Thursday, April 15

Protests and tear gas in Myanmar after UN envoy urges action

Security forces in Myanmar used force again on Saturday to disperse anti-coup protesters, a day after the UN special envoy urged the Security Council to take steps to quell the junta violence that this week left behind. some 50 peaceful protesters killed and dozens injured.

Further protests were reported on Saturday morning in the larger city of Yangon, where stun grenades and tear gas were used against protesters. On Wednesday, 18 people were reported to have died there.

Protests were also reported in Myitkyina, the capital of the northern Kachin state, Myeik, in the far south of the country, where police fired tear gas at students, and Dawei in the southeast, where tear gas was also used. Other locations included Kyaikto, in eastern Mon state, Loikaw, the capital of eastern Myanmar’s Kayah state, and Myingyan, a city where a protester was killed on Wednesday.

The escalation of violence has pressured the world community to act to contain the junta, which took power on February 1 by toppling the elected government of Aung San Suu Kyi. The coup reversed years of slow progress toward democracy in Myanmar, which for five decades had languished under a strict military regime that led to isolation and international sanctions.

Suu Kyi’s National League for Democracy party led the return to civilian rule with a landslide electoral victory in 2015, and with an even greater margin of votes last year. A second five-year term would have been necessary last month, but instead she, President Win Myint and other members of her government were placed in military detention.

Large protests have occurred daily in many cities and towns. Security forces responded with increased use of deadly force and mass arrests. At least 18 protesters were shot dead last Sunday and 38 on Wednesday, according to the UN Human Rights Office. More than 1,000 have been arrested, the independent Political Prisoner Assistance Association said.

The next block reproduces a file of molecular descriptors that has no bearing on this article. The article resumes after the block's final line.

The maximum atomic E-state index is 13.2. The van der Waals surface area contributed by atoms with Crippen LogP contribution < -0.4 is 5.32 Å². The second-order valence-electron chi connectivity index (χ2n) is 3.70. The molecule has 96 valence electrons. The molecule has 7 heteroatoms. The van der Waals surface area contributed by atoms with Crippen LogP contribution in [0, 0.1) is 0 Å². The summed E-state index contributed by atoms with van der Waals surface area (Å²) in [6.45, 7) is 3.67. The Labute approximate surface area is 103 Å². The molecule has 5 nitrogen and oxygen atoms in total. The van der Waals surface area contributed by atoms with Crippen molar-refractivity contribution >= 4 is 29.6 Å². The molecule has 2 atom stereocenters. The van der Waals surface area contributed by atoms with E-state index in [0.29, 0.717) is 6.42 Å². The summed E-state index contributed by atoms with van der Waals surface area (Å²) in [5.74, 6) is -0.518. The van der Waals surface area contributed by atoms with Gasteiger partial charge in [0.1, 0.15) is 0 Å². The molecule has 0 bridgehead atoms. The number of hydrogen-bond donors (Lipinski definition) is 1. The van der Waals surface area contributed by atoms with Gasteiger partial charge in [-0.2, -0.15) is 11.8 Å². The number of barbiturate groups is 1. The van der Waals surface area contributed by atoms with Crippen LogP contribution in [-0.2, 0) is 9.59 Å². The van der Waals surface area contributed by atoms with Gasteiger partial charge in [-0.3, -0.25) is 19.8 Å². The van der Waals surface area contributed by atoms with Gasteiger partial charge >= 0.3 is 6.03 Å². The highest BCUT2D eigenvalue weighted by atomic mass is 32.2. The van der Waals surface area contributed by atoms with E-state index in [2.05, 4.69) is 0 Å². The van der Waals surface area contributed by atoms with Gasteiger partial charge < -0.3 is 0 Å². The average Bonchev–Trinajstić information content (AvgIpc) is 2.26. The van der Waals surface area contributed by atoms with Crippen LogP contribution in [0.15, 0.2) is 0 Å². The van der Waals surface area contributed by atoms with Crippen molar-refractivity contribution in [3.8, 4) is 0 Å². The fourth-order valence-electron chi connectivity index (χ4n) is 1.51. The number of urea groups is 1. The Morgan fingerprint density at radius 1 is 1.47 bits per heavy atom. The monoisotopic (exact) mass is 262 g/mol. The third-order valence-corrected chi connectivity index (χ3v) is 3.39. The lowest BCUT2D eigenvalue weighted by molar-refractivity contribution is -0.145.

UN special envoy for Myanmar, Christine Schraner Burgener, said in her briefing for Friday’s closed-door Security Council meeting that the council’s unity and “energetic” action are critical “in pushing for a halt. violence and restoration of democratic institutions in Myanmar. “

“We must denounce the actions of the military,” he said. “It is critical that this council be resolute and consistent in alerting the security forces and strongly supporting the people of Myanmar, in support of the clear November election results.”

He reiterated a previous call to the international community not to “grant legitimacy or recognition to this regime that has been imposed by force and since then nothing but chaos has followed.”

The Security Council did not take any immediate action. Council diplomats said Britain circulated a draft presidential statement for consideration, one step short of a legally binding resolution.

Any kind of coordinated action at the UN will be difficult because two permanent members of the Security Council, China and Russia, are likely to veto it.

Schraner Burgener earlier this week warned the Myanmar military that the nations of the world and the Security Council “could take enormous and energetic measures.”

“And the response was, ‘We are used to sanctions and we survived those sanctions in the past,'” he said. When he warned that Myanmar would be isolated, Schraner Burgener said that “the answer was: ‘We have to learn to walk with just a few friends.’

The International Federation of Red Cross and Red Crescent Societies called for the immediate protection of all Red Cross volunteers and health workers.

The statement came after surveillance camera video that was widely circulated on social media showed members of an ambulance team in Yangon being brutally beaten after police detained them on Wednesday.

“We express deep sadness that Myanmar Red Cross volunteers have been injured while providing life-saving first aid to injured people, in accordance with the fundamental principles of humanity, neutrality and impartiality. Red Cross volunteers should never be targeted, “the federation said.

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